Where the Buffalo Roam, Texas Agriculture Thrives
Originally published on Forbes
For a herd of animals that’s ultimately headed for the slaughterhouse, the bison on Roam Ranch are part of a remarkably warm and fuzzy fairytale.
Less than a year ago, the 450 acres of Texas land that comprise the ranch were all but dead after a century of over-tilling and inadequate recovery time between crop rotations. Rain would fall, but it would simply run off; the dirt was too damaged to absorb even the littlest bits of water. Many of the paddocks were bare, and what few patches of grass did exist were failing to grow and multiply.
Today, this piece of Texas Hill Country is in recovery—all thanks to the bison, which have been reintroduced to the area as part of an agricultural experiment spearheaded by Katie Forrest and Taylor Collins, the millennial founders of meat-bar company EPIC Provisions. The couple purchased the land last spring (through Epic and its parent company General Mills GIS +1.32%), and they see it as a living, breathing laboratory for not only their brand, but regenerative agriculture projects around the country.
“Land in this condition is often deemed ‘unsalvageable,’” they wrote in a blog post announcing Roam last June, “and in many circumstances further degenerates with rest—but we are going to prove otherwise.”
Forrest and Collins are barely a year into this experiment, but so far, they’re succeeding in that goal. They began bringing bison to Roam, which sits 70 miles from Austin, in December. They estimate it was the first time buffalo had grazed that particular ground in more than 130 years. They’ve also added about 200 chicken, and 15 ducks. And true to their hypothesis, the addition of animals—and particularly, large grazing animals like bison—has done wonders for the land.
“Since we’ve reintroduced the bison we’ve seen hundreds of migratory birds show up. Different predators: hawks, foxes, coyotes, all that we hadn’t seen before,” Collins told Forbes. “And the insect biology, and the different grasses that are starting to emerge, the bison were the catalyst for all of this.”
This has worked, Forrest explained, because bison and other large ruminants can heal land through their own biological processes. “They have hoof impacts. They start stimulating the grass with each bite they take, and they fertilize the soil with pee and poop,” she said. “As they move around the land they speed up the healing process.”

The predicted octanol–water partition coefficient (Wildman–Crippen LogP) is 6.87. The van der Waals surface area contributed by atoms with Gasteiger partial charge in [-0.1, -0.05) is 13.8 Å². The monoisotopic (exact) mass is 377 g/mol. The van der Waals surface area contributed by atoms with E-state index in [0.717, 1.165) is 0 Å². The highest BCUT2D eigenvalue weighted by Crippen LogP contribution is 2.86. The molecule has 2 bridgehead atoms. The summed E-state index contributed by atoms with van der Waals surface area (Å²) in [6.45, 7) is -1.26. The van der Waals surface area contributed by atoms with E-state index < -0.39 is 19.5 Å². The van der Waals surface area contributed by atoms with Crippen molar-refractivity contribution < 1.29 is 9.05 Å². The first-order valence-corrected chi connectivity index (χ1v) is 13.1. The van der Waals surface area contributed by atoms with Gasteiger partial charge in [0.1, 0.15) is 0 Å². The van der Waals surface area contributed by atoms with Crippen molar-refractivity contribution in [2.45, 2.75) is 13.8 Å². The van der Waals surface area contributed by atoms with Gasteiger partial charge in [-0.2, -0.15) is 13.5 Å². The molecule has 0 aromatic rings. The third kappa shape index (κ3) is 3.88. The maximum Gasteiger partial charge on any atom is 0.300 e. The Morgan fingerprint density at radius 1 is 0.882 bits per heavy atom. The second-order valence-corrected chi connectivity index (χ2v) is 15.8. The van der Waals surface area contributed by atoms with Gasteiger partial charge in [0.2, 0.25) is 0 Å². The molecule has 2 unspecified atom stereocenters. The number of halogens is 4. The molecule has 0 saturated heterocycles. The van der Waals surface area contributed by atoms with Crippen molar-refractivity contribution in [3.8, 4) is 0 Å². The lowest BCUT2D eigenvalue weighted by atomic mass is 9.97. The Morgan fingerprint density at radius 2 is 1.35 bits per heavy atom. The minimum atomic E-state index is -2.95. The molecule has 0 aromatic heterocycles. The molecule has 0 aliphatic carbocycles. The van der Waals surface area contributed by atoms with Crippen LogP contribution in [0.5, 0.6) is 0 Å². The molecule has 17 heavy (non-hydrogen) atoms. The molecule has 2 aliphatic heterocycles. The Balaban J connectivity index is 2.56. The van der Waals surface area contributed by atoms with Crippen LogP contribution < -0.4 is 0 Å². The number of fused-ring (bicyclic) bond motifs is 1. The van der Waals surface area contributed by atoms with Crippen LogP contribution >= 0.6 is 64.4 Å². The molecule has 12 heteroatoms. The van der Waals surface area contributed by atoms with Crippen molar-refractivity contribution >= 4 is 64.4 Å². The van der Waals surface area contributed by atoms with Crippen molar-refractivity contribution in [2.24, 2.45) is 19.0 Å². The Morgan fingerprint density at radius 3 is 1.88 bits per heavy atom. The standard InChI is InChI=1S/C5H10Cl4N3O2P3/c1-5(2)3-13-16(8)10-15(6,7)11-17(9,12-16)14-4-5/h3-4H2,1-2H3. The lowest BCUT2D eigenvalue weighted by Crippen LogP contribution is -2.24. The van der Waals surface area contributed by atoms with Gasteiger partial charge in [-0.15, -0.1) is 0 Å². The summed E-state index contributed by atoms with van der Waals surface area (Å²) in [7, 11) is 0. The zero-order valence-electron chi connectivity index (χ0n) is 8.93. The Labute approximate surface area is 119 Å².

Regenerative agriculture is different from conventional farming or even organic farming because it goes beyond grass-feeding bison or rotating crop cycles. Regenerative ag—like the farming that Collins and Forrest focus on at Roam Ranch—seeks to actively improve a farm’s ecosystem and enrich the soil’s biodiversity. Proponents of this type of farming say that it can ultimately help reverse climate change by increasing soil’s water holding capacity and reducing carbon’s atmosphere-damaging effects.
“Typically, when we looked at agriculture, we’ve looked at soil as a medium to feed plants. Soil is not a medium to feed plants. Soil is life,” said Shauna Sadowski, head of sustainability at Annie’s, one of Epic’s sister companies at General Mills. Sadowski says that one of the benefits of regenerative agriculture is that it doesn’t prescribe a one-size-fits-all solution for all farms, but instead encourages farmers to understand what makes up their own soil and how it can best prosper. And with one-third of greenhouse gas emissions coming from global food production, Sadowski thinks the lessons Forrest and Collins are learning from regenerating Roam’s soil could have implications well beyond its 450 acres.
“When you restore the land, you’re not needing to add more and more chemicals, because the system can use what you’re feeding it. If every farmer was to do that, you’d see reductions in soil erosion; you’d see more nutrients in soil that feeds plants,” she said.
It’s a lofty vision, and one that Forrest and Collins admit they’ve had people question. Even the farmer who sold them the land for Roam thought they were crazy—which they learned when he accidentally butt-dialed them after the sale and they overheard his expletive-ridden rant about their plan to bring bison to the territory.
As it turns out, Forrest and Collins were able to prove him wrong. They invited him back to the ranch after they let the bison loose, and he was “blown away,” Collins said. “He was like, ‘my cows are more dangerous than your bison! I’ve never been around such happy, docile animals.’”
The circle of life being what it is, the male bison on Roam Ranch—happy and docile as they are—will end up in one of Epic’s meat bars. But the female bison will stay on the land to help grow the herd, and to continue improving the land. Forrest and Collins would love to expand their project, too, buying more land and using bison to rehabilitate it.
“It’s simple,” Collins says of the task ahead of them. “We’re trying to replicate nature rather than fight nature. It’s as simple as encouraging biodiversity.”